The most common type of corneal transplant is where the central corneal is replaced and this can be further divided into one of three types, depending on which layers are replaced. Only the corneal transplantation where the central cornea is replaced is addressed here.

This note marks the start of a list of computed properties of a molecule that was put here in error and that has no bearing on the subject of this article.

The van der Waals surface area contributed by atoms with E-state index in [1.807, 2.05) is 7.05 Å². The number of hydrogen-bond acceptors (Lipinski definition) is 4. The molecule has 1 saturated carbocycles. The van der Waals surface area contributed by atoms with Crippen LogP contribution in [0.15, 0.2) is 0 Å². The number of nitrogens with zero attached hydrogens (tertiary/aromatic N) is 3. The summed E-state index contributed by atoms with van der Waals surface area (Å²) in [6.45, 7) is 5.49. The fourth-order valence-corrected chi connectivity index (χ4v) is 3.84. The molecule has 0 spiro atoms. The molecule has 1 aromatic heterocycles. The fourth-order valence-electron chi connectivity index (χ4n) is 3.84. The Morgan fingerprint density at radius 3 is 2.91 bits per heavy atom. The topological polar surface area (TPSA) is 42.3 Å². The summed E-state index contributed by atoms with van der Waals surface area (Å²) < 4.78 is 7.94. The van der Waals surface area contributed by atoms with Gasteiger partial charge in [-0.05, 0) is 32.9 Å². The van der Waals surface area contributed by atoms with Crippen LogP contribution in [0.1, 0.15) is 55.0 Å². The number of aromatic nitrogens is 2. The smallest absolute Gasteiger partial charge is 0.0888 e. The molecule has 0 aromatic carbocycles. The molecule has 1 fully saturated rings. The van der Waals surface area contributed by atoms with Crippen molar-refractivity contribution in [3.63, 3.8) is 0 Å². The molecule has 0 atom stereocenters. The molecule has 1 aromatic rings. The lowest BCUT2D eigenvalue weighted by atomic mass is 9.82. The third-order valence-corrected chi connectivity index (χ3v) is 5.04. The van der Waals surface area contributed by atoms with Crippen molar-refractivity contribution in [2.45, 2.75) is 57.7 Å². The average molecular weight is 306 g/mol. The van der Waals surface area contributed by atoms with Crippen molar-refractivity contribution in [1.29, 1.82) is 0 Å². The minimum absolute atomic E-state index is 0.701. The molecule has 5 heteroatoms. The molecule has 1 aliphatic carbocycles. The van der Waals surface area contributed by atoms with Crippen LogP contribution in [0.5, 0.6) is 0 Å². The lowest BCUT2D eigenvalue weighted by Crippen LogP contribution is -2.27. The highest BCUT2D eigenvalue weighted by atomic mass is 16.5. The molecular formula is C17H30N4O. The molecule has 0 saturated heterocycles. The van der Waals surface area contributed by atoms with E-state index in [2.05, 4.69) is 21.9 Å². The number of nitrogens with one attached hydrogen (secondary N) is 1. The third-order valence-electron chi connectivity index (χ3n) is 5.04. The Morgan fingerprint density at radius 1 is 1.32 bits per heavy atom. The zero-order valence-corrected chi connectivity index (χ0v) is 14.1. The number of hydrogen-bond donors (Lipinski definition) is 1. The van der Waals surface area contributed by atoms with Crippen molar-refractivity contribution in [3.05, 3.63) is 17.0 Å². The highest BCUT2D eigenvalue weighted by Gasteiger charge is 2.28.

The cornea has been provided by a volunteer donor who has passed away and given permission for its use. Both the donated cornea and patient donating the cornea undergo intensive assessments. The donated cornea itself is examined to ensure that it is clear, examined under high magnification to ensure that the endothelial cell count is of adequate density and further tested to ensure that it is free of infection. An assessment is also made of the donor patient to ensure they have no evidence of significant infection or other pertinent illness. Modern techniques allow the cornea to be kept healthy for up to four weeks before transplantation.
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